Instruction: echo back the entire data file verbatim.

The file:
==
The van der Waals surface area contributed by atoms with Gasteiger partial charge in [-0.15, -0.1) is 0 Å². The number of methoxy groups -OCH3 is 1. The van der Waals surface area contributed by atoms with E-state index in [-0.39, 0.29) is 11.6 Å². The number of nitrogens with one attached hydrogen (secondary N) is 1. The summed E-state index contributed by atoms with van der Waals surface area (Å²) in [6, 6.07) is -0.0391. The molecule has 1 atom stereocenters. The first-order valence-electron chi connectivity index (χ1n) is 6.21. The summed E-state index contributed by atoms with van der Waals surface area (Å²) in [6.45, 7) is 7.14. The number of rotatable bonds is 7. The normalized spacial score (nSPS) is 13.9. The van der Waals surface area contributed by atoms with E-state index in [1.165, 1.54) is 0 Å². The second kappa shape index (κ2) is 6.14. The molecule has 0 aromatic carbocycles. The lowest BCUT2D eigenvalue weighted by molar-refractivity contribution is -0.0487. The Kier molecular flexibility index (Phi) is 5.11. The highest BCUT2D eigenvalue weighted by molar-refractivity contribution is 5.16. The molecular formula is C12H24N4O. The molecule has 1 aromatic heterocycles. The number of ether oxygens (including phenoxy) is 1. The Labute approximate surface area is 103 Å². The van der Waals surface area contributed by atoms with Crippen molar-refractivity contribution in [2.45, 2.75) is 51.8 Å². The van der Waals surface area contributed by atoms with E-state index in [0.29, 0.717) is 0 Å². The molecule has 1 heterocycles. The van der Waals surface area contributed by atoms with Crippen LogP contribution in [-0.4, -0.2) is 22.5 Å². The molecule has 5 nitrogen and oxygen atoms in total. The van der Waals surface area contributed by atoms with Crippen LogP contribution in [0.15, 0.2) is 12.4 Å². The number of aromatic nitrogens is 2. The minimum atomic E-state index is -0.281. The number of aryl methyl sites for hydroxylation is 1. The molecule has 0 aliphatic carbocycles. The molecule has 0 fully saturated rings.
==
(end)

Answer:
The van der Waals surface area contributed by atoms with Gasteiger partial charge in [-0.15, -0.1) is 0 Å². The number of methoxy groups -OCH3 is 1. The van der Waals surface area contributed by atoms with E-state index in [-0.39, 0.29) is 11.6 Å². The number of nitrogens with one attached hydrogen (secondary N) is 1. The summed E-state index contributed by atoms with van der Waals surface area (Å²) in [6, 6.07) is -0.0391. The molecule has 1 atom stereocenters. The first-order valence-electron chi connectivity index (χ1n) is 6.21. The summed E-state index contributed by atoms with van der Waals surface area (Å²) in [6.45, 7) is 7.14. The number of rotatable bonds is 7. The normalized spacial score (nSPS) is 13.9. The van der Waals surface area contributed by atoms with E-state index in [1.165, 1.54) is 0 Å². The second kappa shape index (κ2) is 6.14. The molecule has 0 aromatic carbocycles. The lowest BCUT2D eigenvalue weighted by molar-refractivity contribution is -0.0487. The Kier molecular flexibility index (Phi) is 5.11. The highest BCUT2D eigenvalue weighted by molar-refractivity contribution is 5.16. The molecular formula is C12H24N4O. The molecule has 1 aromatic heterocycles. The number of ether oxygens (including phenoxy) is 1. The Labute approximate surface area is 103 Å². The van der Waals surface area contributed by atoms with Crippen molar-refractivity contribution in [2.45, 2.75) is 51.8 Å². The van der Waals surface area contributed by atoms with E-state index in [0.29, 0.717) is 0 Å². The molecule has 1 heterocycles. The van der Waals surface area contributed by atoms with Crippen LogP contribution in [-0.4, -0.2) is 22.5 Å². The molecule has 5 nitrogen and oxygen atoms in total. The van der Waals surface area contributed by atoms with Crippen LogP contribution in [0.15, 0.2) is 12.4 Å². The number of aromatic nitrogens is 2. The minimum atomic E-state index is -0.281. The number of aryl methyl sites for hydroxylation is 1. The molecule has 0 aliphatic carbocycles. The molecule has 0 fully saturated rings.